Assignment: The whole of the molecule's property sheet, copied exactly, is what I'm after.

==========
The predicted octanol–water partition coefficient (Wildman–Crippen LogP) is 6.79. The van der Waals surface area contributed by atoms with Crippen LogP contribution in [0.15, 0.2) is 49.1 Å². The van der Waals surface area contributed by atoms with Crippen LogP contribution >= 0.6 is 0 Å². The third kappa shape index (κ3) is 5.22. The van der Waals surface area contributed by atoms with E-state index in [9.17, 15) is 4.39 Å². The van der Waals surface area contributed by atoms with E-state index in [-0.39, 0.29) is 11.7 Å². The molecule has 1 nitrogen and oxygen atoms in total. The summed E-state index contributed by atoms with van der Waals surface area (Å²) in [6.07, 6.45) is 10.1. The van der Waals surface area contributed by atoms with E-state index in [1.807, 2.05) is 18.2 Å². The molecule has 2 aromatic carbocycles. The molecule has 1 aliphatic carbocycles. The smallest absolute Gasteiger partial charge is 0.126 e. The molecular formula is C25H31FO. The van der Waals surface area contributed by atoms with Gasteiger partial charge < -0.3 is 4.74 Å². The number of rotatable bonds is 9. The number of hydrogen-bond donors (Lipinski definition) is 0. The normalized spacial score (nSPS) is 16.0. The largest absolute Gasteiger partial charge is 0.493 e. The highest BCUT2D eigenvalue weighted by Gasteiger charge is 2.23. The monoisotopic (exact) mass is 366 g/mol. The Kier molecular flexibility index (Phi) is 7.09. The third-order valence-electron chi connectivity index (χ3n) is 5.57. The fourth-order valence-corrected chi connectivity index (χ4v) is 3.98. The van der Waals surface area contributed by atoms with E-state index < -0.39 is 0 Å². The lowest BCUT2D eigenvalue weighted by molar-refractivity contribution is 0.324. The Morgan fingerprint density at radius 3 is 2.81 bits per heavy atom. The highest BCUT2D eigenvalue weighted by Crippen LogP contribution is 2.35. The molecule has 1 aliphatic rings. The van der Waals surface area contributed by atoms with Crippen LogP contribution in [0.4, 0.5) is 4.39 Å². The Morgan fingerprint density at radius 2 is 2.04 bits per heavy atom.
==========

The predicted octanol–water partition coefficient (Wildman–Crippen LogP) is 6.79. The van der Waals surface area contributed by atoms with Crippen LogP contribution in [0.15, 0.2) is 49.1 Å². The van der Waals surface area contributed by atoms with Crippen LogP contribution >= 0.6 is 0 Å². The third kappa shape index (κ3) is 5.22. The van der Waals surface area contributed by atoms with E-state index in [9.17, 15) is 4.39 Å². The van der Waals surface area contributed by atoms with E-state index in [-0.39, 0.29) is 11.7 Å². The molecule has 1 nitrogen and oxygen atoms in total. The summed E-state index contributed by atoms with van der Waals surface area (Å²) in [6.07, 6.45) is 10.1. The van der Waals surface area contributed by atoms with E-state index in [1.807, 2.05) is 18.2 Å². The molecule has 2 aromatic carbocycles. The molecule has 1 aliphatic carbocycles. The smallest absolute Gasteiger partial charge is 0.126 e. The molecular formula is C25H31FO. The van der Waals surface area contributed by atoms with Gasteiger partial charge < -0.3 is 4.74 Å². The number of rotatable bonds is 9. The number of hydrogen-bond donors (Lipinski definition) is 0. The normalized spacial score (nSPS) is 16.0. The largest absolute Gasteiger partial charge is 0.493 e. The highest BCUT2D eigenvalue weighted by Gasteiger charge is 2.23. The monoisotopic (exact) mass is 366 g/mol. The Kier molecular flexibility index (Phi) is 7.09. The third-order valence-electron chi connectivity index (χ3n) is 5.57. The fourth-order valence-corrected chi connectivity index (χ4v) is 3.98. The van der Waals surface area contributed by atoms with E-state index < -0.39 is 0 Å². The lowest BCUT2D eigenvalue weighted by molar-refractivity contribution is 0.324. The Morgan fingerprint density at radius 3 is 2.81 bits per heavy atom. The highest BCUT2D eigenvalue weighted by Crippen LogP contribution is 2.35. The molecule has 1 aliphatic rings. The van der Waals surface area contributed by atoms with Crippen LogP contribution in [0.4, 0.5) is 4.39 Å². The Morgan fingerprint density at radius 2 is 2.04 bits per heavy atom.